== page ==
October 18, 1919 was a known as “Welcome Home Day” in Kingston in honor of its servicemen and nurses returning from World War I. The “Welcome Home Committee” presented each with a bronze token of appreciation for service to the town and country, and sponsored festivities that included the parade seen here, as well as band concerts, decorations, speeches and a turkey supper in the Town House.

Welcome Home Parade

There is now a monument to the 132 men and women who “entered the service” during the war. Constructed in 1926, it is located at the intersection of Summer and Green streets.

Welcome Home Parade, 1919

Source: Images from the Emily Fuller Drew Collection (MC16).

Welcome Home from the War to End All Wars

For more on Kingston’s Welcome Home parade, see this post.

Marcher with Red Cross flag in the Welcome Home parade, October 18, 1919.
Marcher with Red Cross flag in the Welcome Home parade, October 18, 1919.
Riders and marchers in the Welcome Home parade, October 18, 1919.
Riders and marchers in the Welcome Home parade, October 18, 1919.
Spectators at the Welcome Home parade, October 18, 1919.
Spectators at the Welcome Home parade, October 18, 1919.
Marchers in the Welcome Home parade, October 18, 1919.
Marchers in the Welcome Home parade, October 18, 1919.
Marchers in the Welcome Home parade, October 18, 1919.
Marchers in the Welcome Home parade, October 18, 1919.
Riders in the Welcome Home parade, October 18, 1919.
Riders in the Welcome Home parade, October 18, 1919.
Marchers in the Welcome Home parade, October 18, 1919.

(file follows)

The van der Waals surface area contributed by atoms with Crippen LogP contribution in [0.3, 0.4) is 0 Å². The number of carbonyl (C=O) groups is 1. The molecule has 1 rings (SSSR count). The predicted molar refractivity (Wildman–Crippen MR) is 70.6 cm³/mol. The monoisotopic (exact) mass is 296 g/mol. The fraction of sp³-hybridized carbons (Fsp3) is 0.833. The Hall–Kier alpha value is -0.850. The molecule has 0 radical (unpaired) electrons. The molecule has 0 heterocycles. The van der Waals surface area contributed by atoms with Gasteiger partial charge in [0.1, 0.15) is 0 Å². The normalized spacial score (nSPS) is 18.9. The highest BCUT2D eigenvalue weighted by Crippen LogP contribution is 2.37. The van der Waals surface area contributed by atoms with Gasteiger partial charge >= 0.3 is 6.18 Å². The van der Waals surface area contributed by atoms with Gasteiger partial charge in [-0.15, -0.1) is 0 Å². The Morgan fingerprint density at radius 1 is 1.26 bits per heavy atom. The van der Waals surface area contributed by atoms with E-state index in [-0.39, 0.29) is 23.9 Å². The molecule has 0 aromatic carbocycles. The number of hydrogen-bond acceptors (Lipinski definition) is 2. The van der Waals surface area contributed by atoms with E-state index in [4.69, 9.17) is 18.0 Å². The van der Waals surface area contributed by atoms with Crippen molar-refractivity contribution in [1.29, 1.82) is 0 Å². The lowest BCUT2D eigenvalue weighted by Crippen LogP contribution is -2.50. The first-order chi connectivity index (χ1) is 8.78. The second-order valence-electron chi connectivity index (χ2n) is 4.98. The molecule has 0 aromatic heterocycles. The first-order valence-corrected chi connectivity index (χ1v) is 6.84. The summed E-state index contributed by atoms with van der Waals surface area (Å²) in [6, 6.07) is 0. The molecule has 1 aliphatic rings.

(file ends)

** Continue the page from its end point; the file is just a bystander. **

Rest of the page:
Marchers in the Welcome Home parade, October 18, 1919.
Marchers in the Welcome Home parade, October 18, 1919.
Marchers in the Welcome Home parade, October 18, 1919.
Marchers in the Welcome Home parade, October 18, 1919.
Marchers in the Welcome Home parade, October 18, 1919.
Marchers in the Welcome Home parade, October 18, 1919.
Marchers in the Welcome Home parade, October 18, 1919.
Marchers in the Welcome Home parade, October 18, 1919.
Marchers in the Welcome Home parade, October 18, 1919.
Marchers in the Welcome Home parade, October 18, 1919.
Marchers in the Welcome Home parade, October 18, 1919.
Marchers in the Welcome Home parade, October 18, 1919.
Marchers in the Welcome Home parade, October 18, 1919.
Marchers and cars in the Welcome Home parade, October 18, 1919.
Marchers and cars in the Welcome Home parade, October 18, 1919.
Spectators at the Welcome Home parade, October 18, 1919.
Spectators at the Welcome Home parade, October 18, 1919.

 

Source: Emily Fuller Drew Collection MC16. Negatives scanned with LSTA funds through the Massachusetts Board of Library Commissioners and digitized at the Boston Public Library in conjunction with the Digital Commonwealth)

For more, visit the Kingston Public Library, and the Local History Room, and the full blog at piqueoftheweek.wordpress.com